The Global Italian
One year in the U.S., three years in Tokyo and ten years of traveling back and forth to Bangkok to visit his partner. Italian designer Stefano Mirti might be born and raised in Turin and work in Milan, but he is, without a doubt, an international designer.
Even before he began traveling to Asia, Mirti reflected on the relationship between Italy and the world through Ph.D. research that compared the “completely European” Franco Albini with the “real 20th century American designer” Charles Eames. “Albini dreamed of industrial development and sought it through typically Italian methods, the tools of a craftsman. In contrast, Eames dreamed of craftsmanship and sought it through typically American methods, industrial techniques and technologies.”
Today, Mirti’s work is recognized around the world. He has brought his insight to new generations of designers and leaders at the Design Institute Ivrea, Bocconi University and Naba Design School. As the founder of Interaction Design Lab he recently led “Wonder Breakfast,” an intercultural workshop to discover and subvert Italian breakfast habits. Taking time out from his projects (and perhaps even his breakfast), Mirti shared with us his observations on living abroad and designing in a global world.
What made you decide to go to Japan for your post-doctoral studies and how did the experience affect your approach?
Truth is it happened by chance. I wanted to finish my studies with an experience abroad and my university, Turin Polytechnic, offered a scholarship to Japan. If they had offered one for Mexico or Mozambique I might have gone to one of those countries … as often happens in life, events (especially important ones) happen by chance.
I thought that doing a postdoc in Tokyo would mean learning new things about architecture and design. I didn’t get that it was more about learning new things about myself, understanding what my limits were and how to overcome them, coming to terms with an essentially hostile world and positioning myself in relation to the world I left at home.
… It wasn’t easy, but it was interesting and if I were to go back in time, I would do it all over again in a heartbeat. My advice to young people would be to find a similar opportunity. In today’s globalized world I think students from Milan who study in Barcelona or the Netherlands are essentially staying at home. The world has grown and you can’t live your life inside the old boundaries and decide not face different realities. It’s not a luxury to meet others; it’s a necessity. Without this you won’t understand anything about our world and the consequences will be horrendous.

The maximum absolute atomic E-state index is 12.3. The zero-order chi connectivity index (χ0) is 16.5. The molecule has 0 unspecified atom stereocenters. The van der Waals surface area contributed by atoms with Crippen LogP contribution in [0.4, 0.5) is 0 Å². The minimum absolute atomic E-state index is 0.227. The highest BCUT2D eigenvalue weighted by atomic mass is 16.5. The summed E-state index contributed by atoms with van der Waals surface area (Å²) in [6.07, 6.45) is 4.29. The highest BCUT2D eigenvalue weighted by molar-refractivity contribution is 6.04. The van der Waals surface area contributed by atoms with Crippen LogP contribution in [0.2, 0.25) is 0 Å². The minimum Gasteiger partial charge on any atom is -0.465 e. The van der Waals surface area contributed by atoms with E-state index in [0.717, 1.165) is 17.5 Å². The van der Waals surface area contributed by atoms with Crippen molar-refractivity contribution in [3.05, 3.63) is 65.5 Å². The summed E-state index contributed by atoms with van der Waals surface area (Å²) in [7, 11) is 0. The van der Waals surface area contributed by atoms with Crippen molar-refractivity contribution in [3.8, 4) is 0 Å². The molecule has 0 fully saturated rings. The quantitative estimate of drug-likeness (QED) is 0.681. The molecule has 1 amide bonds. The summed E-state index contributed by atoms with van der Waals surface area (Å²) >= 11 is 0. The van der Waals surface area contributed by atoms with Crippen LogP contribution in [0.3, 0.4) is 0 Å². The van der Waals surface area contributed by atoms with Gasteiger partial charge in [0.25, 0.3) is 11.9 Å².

You’ve said that you’re done with living abroad. Why?
… The main problem is that Italy is an amazing place to live. Life has an almost dreamlike quality there… Right now I don’t feel the need to live outside of my country. What’s more, the huge crisis Italy faces today represents a great opportunity for designers. The old world has crashed and it’s time to create a new one. Right now Italy is an interesting lab where amazing things can happen. Considering that I travel often, why should I move somewhere else? This is the perfect moment to stay and work in Italy.
Considering your experience as a professor, how much of design can be taught and how much is innate talent?
I don’t really believe in innate talent. If I did, I wouldn’t dedicate my time and energy to teaching.
When I think of what skills a designer needs, I think about a cake cut into slices.
A big slice (let’s say a quarter) is where you come from, your family and your background.
The other big slice (about as big as the first) is made up of social skills, like knowing how to reply to an email, being invited back to dinner with people you’ve dined with. These are fundamental competencies that you can’t be directly taught.
The third slice is the “skill” of being in the right place at the right time (some people call it luck, but that’s not exactly it).
The final slice is what you’ve gained in school. I think the importance of this slice is in inverse proportion to your age. If I had a child, I would put a lot of energy into understanding what the right nursery and elementary school would be … by the time you get to university a big part of your education is already over. I’ve taught in all types of school in all sorts of places, both important and amusing. I would say that the most interesting years were spent teaching kids in junior high. If I had to choose between a super-university and the nursery school around the corner, I wouldn’t hesitate on which one to pick…
Is it a plus to be Italian in your field?
Maybe. The most important thing is to have lived abroad for enough time to understand what it means to be Italian. Three years in Tokyo gave me the ability to understand thousands of things about Italy, the strengths and weaknesses. Let’s say that in a global world when you are aware of your DNA you can create some fascinating short circuits on a planetary level. So, it’s not about being Italian or French; it’s about having the ability to understand who we are and how we create connections with other cultures.